FY 1997 Secure option for acquisition on approximately 7000 acres of private lands within the basin. Purchase grazing permit for 1997-2001 for all trust lands within the basin not owned by the CTUIR. Incorporate management of 975 acres of Tribal trust lands in the basin into project. Develop cooperative management agreements, leases and easements for private lands in the basin. Conduct HEP analysis of project and complete site specific
management plan.
FY 1998-2001 Acquire 7000 acres optioned in 1997. Construct boundary fencing to control livestock access to the project area. Implement management plan including native plant community restoration, instream habitat protection measures, livestock access management etc.

Biological need
Restore/mitigate for wildlife habitats impacted by the construction and subsequent reservoir inundation of the John Day and McNary Hydro Facilities as documented in the NPPC Wildlife Program’s Losses Assessments and mandated by the Pacific Northwest Power Planning and Conservation Act of 1980.

The current factor limiting anadromous and resident fish productivity in the Umatilla Basin is summer/fall rearing habitat. Due to the high level of anadromous spawning in Squaw Creek, restoration of this watershed represents an ideal opportunity to meet the biological rearing need (egg deposition to smolt). Project will benefit multiple species (Steelhead, Coho, Chinook, Bull Trout, resident rainbow, Whitefish, lamprey)

Critical uncertainties
Adequate funding for acquisitions and cooperative agreements, operation and maintenance, monitoring and evaluation and enhancements .

A critically impacted life history stage currently affecting the natural productivity of anadromous and resident fisheries is juvenile rearing. This and other projects (listed above) addressing additional life history stages will be necessary to implement a comprehensive Umatilla Basin fish restoration program.

Summary of expected outcome
Cost efficient and effective mitigation of wildlife and anadromous and resident fish habitats in an integrated watershed context as guided by the CTUIR Wildlife Mitigation Plan for John Day and McNary Dams and the Umatilla Fisheries Restoration Plan and CTUIR Salmon Policy.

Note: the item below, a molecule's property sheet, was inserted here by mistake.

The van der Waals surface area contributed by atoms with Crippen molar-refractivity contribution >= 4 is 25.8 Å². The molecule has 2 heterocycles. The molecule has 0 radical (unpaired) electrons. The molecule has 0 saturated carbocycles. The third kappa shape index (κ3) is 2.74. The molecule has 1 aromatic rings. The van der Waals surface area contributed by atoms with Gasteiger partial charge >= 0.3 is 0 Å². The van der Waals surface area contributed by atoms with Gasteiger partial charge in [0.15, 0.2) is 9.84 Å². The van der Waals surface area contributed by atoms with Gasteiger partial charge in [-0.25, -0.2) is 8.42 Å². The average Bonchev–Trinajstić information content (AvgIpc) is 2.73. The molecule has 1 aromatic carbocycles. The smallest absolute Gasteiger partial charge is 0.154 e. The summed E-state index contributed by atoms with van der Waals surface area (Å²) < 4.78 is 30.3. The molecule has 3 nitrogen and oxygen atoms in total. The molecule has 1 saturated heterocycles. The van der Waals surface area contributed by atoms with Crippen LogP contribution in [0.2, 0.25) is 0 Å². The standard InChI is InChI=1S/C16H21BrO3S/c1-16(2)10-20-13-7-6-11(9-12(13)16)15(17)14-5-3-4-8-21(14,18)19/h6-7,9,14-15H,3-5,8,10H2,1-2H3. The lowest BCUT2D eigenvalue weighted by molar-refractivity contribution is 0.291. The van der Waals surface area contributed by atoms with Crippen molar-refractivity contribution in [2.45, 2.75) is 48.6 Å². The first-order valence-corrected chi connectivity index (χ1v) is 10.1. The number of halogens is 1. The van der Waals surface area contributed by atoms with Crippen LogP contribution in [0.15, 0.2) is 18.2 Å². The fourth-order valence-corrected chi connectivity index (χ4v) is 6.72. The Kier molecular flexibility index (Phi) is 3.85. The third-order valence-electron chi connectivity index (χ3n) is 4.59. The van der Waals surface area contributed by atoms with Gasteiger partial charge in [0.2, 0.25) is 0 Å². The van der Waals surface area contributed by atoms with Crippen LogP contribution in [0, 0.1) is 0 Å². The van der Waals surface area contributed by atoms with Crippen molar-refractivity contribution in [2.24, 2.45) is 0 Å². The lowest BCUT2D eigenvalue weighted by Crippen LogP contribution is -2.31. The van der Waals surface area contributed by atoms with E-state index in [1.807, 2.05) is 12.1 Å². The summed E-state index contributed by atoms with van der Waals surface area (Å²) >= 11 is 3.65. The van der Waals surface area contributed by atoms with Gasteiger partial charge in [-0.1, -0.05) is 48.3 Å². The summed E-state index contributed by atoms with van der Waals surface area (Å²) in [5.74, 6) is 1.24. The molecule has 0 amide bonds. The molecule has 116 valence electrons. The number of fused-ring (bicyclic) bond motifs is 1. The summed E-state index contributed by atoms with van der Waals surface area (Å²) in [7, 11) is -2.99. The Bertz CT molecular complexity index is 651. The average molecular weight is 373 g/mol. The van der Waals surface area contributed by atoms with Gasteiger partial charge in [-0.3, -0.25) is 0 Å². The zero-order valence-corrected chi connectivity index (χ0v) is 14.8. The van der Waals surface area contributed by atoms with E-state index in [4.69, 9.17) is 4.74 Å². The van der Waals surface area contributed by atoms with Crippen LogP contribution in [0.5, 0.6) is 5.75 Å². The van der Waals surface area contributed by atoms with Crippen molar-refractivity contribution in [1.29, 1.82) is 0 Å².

Dependencies/opportunities for cooperation
This project represents a unique opportunity to combine objectives and funding sources of wildlife, resident fish and anadromous fish to accomplish a common restoration objective in a watershed context.

Depends on the BPA’s Programmatic EIS for Wildlife Mitigation in the Columbia Basin for programmatic (non-project specific) issues. Depends on successful negotiation for acquisition of the dominant private inholdings within the project area. Also see project history above.

Risks
None identified. Project should result in improved fish and wildlife habitat within the project area basin with downstream benefits for cold water aquatic species.

Monitoring activity
Monitoring and evaluation of project to analyze change in Habitat Units will be based on the USFWS Habitat Evaluation Procedures. Detailed evaluations of specific management actions may be conducted to assure cost effectiveness of comparative methodologies. Monitoring of species presence and occurrence before, during and after project implementation in response to habitat enhancement and maintenance will be conducted where appropriate. Evaluation of watershed response to enhancements and management will include continuation of water quality monitoring and fish habitat evaluations and spawning ground surveys.

BPA will monitor and evaluate the proposed projects through periodic reports submitted by CTUIR.

Section 3. Budget

Data shown are the total of expense and capital obligations by fiscal year. Obligations for any given year may not equal actual expenditures or accruals within the year, due to carryover, pre-funding, capitalization and difference between operating year and BPA fiscal year.

Historic costsFY 1996 budget data*Current and future funding needs
(none) Obligation: 0
Authorized: 0
Planned: 0
1997: 600,000
1998: 2,700,000
1999: 200,000
2000: 200,000
2001: 200,000

* For most projects, Authorized is the amount recommended by CBFWA and the Council. Planned is amount currently allocated. Contracted is the amount obligated to date of printout.

Funding recommendations

CBFWA funding review group   Wildlife

Recommendation    Tier 1 - fund

Recommended funding level   $600,000

BPA 1997 authorized budget (approved start-of-year budget)   $600,000